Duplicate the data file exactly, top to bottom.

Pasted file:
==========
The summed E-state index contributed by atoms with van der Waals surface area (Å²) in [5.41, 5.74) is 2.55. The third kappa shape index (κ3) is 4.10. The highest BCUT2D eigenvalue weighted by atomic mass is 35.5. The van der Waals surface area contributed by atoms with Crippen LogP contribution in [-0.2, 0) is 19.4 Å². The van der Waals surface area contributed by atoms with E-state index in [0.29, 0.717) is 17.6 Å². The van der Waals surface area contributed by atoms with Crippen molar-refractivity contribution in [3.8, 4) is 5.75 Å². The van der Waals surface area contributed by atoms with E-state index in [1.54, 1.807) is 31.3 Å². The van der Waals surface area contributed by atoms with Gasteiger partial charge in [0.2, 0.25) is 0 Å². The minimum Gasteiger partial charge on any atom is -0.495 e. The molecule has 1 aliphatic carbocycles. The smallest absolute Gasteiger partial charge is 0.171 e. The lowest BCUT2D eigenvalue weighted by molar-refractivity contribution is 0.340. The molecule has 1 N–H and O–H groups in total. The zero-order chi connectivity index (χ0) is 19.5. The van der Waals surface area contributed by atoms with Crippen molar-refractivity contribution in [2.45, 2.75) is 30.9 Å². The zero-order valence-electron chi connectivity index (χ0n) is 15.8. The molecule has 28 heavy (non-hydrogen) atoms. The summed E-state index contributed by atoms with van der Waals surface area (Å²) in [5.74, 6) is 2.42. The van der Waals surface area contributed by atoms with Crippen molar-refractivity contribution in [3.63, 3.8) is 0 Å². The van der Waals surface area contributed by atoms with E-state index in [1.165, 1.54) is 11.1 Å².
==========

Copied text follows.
The summed E-state index contributed by atoms with van der Waals surface area (Å²) in [5.41, 5.74) is 2.55. The third kappa shape index (κ3) is 4.10. The highest BCUT2D eigenvalue weighted by atomic mass is 35.5. The van der Waals surface area contributed by atoms with Crippen LogP contribution in [-0.2, 0) is 19.4 Å². The van der Waals surface area contributed by atoms with E-state index in [0.29, 0.717) is 17.6 Å². The van der Waals surface area contributed by atoms with Crippen molar-refractivity contribution in [3.8, 4) is 5.75 Å². The van der Waals surface area contributed by atoms with E-state index in [1.54, 1.807) is 31.3 Å². The van der Waals surface area contributed by atoms with Gasteiger partial charge in [0.2, 0.25) is 0 Å². The minimum Gasteiger partial charge on any atom is -0.495 e. The molecule has 1 aliphatic carbocycles. The smallest absolute Gasteiger partial charge is 0.171 e. The lowest BCUT2D eigenvalue weighted by molar-refractivity contribution is 0.340. The molecule has 1 N–H and O–H groups in total. The zero-order chi connectivity index (χ0) is 19.5. The van der Waals surface area contributed by atoms with Crippen molar-refractivity contribution in [2.45, 2.75) is 30.9 Å². The zero-order valence-electron chi connectivity index (χ0n) is 15.8. The molecule has 28 heavy (non-hydrogen) atoms. The summed E-state index contributed by atoms with van der Waals surface area (Å²) in [5.74, 6) is 2.42. The van der Waals surface area contributed by atoms with Crippen molar-refractivity contribution in [3.63, 3.8) is 0 Å². The van der Waals surface area contributed by atoms with E-state index in [1.165, 1.54) is 11.1 Å².